Despite its name, Mini-Sentinel, the US Food and Drug Administration's (FDA) ambitious attempt at creating an active surveillance system, isn't so miniature. In fact, according to data released by the project this week, it's positively massive.
Before we dig into those numbers, some background information is in order.
Mini-Sentinel was created in 2008 as an effort to create a nationwide system to track products regulated by FDA after their approval. With the Food and Drug Administration Amendments Act (FDAAA) placing a far greater emphasis on post-approval requirements for drugs (instead of requiring all data to be submitted prior to approval), regulators and legislators realized FDA needed a way of keeping better track of adverse events to inform their ongoing assessments of product safety.
FDAAA called for the creation of the Mini-Sentinel system, and in 2010 FDA partnered with the Brookings Institute to bring together 21 different health care system providers capable of providing Mini-Sentinel with a constant stream of data and advice.
A Torrent of Data
While only some of those partners provide FDA with data, those that do provide it with a ton.
Just how much data was on display in a report released by Mini-Sentinel this week reviewing the data obtained through the first three years of Sentinel's operation.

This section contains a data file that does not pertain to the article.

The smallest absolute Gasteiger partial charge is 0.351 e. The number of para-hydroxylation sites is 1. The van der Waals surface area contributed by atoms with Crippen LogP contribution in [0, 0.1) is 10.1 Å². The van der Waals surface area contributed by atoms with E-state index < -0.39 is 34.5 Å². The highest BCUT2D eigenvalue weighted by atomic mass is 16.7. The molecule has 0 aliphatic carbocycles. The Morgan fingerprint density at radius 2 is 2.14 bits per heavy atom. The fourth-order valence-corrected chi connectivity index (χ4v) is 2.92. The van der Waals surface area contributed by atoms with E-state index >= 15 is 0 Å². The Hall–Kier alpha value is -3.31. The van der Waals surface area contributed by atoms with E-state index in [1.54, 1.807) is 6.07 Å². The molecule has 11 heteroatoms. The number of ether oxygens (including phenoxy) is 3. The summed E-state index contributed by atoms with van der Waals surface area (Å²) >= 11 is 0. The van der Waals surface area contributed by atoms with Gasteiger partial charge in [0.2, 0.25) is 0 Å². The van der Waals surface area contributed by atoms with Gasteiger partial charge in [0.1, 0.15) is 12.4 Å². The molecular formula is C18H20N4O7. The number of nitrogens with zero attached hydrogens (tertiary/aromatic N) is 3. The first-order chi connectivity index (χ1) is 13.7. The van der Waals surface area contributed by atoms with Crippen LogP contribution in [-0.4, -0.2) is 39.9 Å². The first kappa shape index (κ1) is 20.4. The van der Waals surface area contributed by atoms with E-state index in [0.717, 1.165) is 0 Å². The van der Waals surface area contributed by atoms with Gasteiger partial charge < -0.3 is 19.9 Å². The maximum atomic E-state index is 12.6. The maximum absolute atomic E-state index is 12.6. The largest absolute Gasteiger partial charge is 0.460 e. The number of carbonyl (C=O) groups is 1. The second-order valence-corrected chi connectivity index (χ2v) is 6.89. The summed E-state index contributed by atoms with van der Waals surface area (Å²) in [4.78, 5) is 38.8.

As of July 2012, the Mini-Sentinel System's Distributed Database (MSDD) includes information on 160 million individuals, 3.5 billion medication dispensings-more than 45 million per month-and 3.8 billion unique medical encounters.
For reference, the entire population of the United States was just 314 million in 2012, meaning the Mini-Sentinel database contained data on more than half the United States.
Digging into the Numbers
Where the system gets it data from varies. Nearly half, or 59.4 million unique members, are from a single source, while two others respectively contributed 31.7 and 32.7 million members to the database. Most other contributions were smaller, like the 400,000 patients contributed by yet another source. Looking at the list of Sentinel contributors, this makes sense. Some of the contributors are massive healthcare systems like Kaiser Permanente, while others are independent medical centers like the Vanderbilt University Medical Center.
But more than just the quantity of the data is the quality of the data. Mini-Sentinel's summary report notes that the longitudinal data they have on some patients allows them to track their health over a period of more than 10 years, and half the database for more than one year. That data is extremely useful for regulators because some drugs, such as those for chronic conditions, may have adverse events that only become apparent over a long time.
And while the data it receives is by no means perfect or complete, it has allowed the Mini-Sentinel group, which exists independently of FDA, to provide the agency with key information on the safety of products far more quickly than the agency could do by itself in the past.
"Mini-Sentinel is building the capacity to respond to many of FDA's safety questions within days or weeks," the group wrote on its website.
In other words, thanks to big data, the only thing "mini" about the Sentinel system may wind up being the waiting time between regulators asking a question and receiving an answer.